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Outcomes in a Program that Offers Financial Rewards for Weight Loss

In: Economic Aspects of Obesity

  • John Cawley
  • Joshua A. Price

Obesity rates in the U.S. have doubled since 1980. Given the medical, social, and financial costs of obesity, a large percentage of Americans are attempting to lose weight at any given time but the vast majority of weight loss attempts fail. Researchers continue to search for safe and effective methods of weight loss, and this paper examines one promising method - offering financial rewards for weight loss. This paper studies data on 2,407 employees in 17 worksites who participated in a year-long worksite health promotion program that offered financial rewards for weight loss. The intervention varied by employer, in some cases offering steady quarterly rewards for weight loss and in other cases requiring participants to post a bond that would be refunded at year's end conditional on achieving certain weight loss goals. Still others received no financial incentives at all and serve as a control group. We examine the basic patterns of enrollment, attrition, and weight loss in these three groups. Weight loss is modest. After one year, it averages 1.4 pounds for those paid steady quarterly rewards and 3.6 pounds for those who posted a refundable bond, under the assumption that dropouts experienced no weight loss. Year-end attrition is as high as 76.4%, far higher than that for interventions designed and implemented by researchers.

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This chapter was published in:
  • Michael Grossman & Naci H. Mocan, 2011. "Economic Aspects of Obesity," NBER Books, National Bureau of Economic Research, Inc, number gros09-1, 07.
  • This item is provided by National Bureau of Economic Research, Inc in its series NBER Chapters with number 11816.
    Handle: RePEc:nbr:nberch:11816
    Contact details of provider: Postal: National Bureau of Economic Research, 1050 Massachusetts Avenue Cambridge, MA 02138, U.S.A.
    Phone: 617-868-3900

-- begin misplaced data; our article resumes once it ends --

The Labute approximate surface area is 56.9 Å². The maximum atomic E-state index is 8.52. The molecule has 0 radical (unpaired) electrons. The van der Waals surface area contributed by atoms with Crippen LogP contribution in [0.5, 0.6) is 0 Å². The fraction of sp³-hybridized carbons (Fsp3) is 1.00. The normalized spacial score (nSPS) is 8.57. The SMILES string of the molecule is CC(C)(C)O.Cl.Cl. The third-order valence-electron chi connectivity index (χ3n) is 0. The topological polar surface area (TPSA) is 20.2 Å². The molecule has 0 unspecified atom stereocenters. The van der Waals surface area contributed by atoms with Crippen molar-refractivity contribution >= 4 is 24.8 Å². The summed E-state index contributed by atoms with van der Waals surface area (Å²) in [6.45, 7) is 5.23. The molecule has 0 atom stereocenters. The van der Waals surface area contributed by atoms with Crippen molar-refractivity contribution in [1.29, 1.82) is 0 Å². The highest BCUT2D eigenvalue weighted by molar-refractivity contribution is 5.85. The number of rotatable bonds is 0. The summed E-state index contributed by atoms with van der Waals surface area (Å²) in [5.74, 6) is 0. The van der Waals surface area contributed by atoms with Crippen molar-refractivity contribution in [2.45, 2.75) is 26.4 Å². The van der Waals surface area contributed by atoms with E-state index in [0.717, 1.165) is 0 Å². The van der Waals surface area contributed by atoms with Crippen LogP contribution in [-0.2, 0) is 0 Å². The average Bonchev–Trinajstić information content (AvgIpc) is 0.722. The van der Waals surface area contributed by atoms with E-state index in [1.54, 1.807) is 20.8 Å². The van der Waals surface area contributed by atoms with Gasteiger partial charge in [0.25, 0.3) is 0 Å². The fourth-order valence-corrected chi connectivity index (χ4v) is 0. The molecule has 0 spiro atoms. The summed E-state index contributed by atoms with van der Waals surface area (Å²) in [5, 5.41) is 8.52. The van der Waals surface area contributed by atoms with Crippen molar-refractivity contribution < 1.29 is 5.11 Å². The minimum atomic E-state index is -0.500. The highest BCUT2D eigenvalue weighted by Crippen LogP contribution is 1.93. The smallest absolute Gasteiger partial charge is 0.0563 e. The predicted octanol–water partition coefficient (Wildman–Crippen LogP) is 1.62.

Web page: http://www.nber.org
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    1. Kahneman, Daniel & Tversky, Amos, 1979. "Prospect Theory: An Analysis of Decision under Risk," Econometrica, Econometric Society, vol. 47(2), pages 263-91, March.
    2. Laibson, David I., 1997. "Golden Eggs and Hyperbolic Discounting," Scholarly Articles 4481499, Harvard University Department of Economics.
    3. Tversky, Amos & Kahneman, Daniel, 1991. "Loss Aversion in Riskless Choice: A Reference-Dependent Model," The Quarterly Journal of Economics, MIT Press, vol. 106(4), pages 1039-61, November.
    4. John Cawley, 2004. "The Impact of Obesity on Wages," Journal of Human Resources, University of Wisconsin Press, vol. 39(2).
    5. Thaler, Richard H & Shefrin, H M, 1981. "An Economic Theory of Self-Control," Journal of Political Economy, University of Chicago Press, vol. 89(2), pages 392-406, April.
    6. Nicholas Burger & John Lynham, 2010. "Betting on weight loss … and losing: personal gambles as commitment mechanisms," Applied Economics Letters, Taylor & Francis Journals, vol. 17(12), pages 1161-1166.
    7. Ted O'Donoghue & Matthew Rabin, 2001. "Choice And Procrastination," The Quarterly Journal of Economics, MIT Press, vol. 116(1), pages 121-160, February.
    8. Jody L. Sindelar, 2008. "Paying for performance: the power of incentives over habits," Health Economics, John Wiley & Sons, Ltd., vol. 17(4), pages 449-451.
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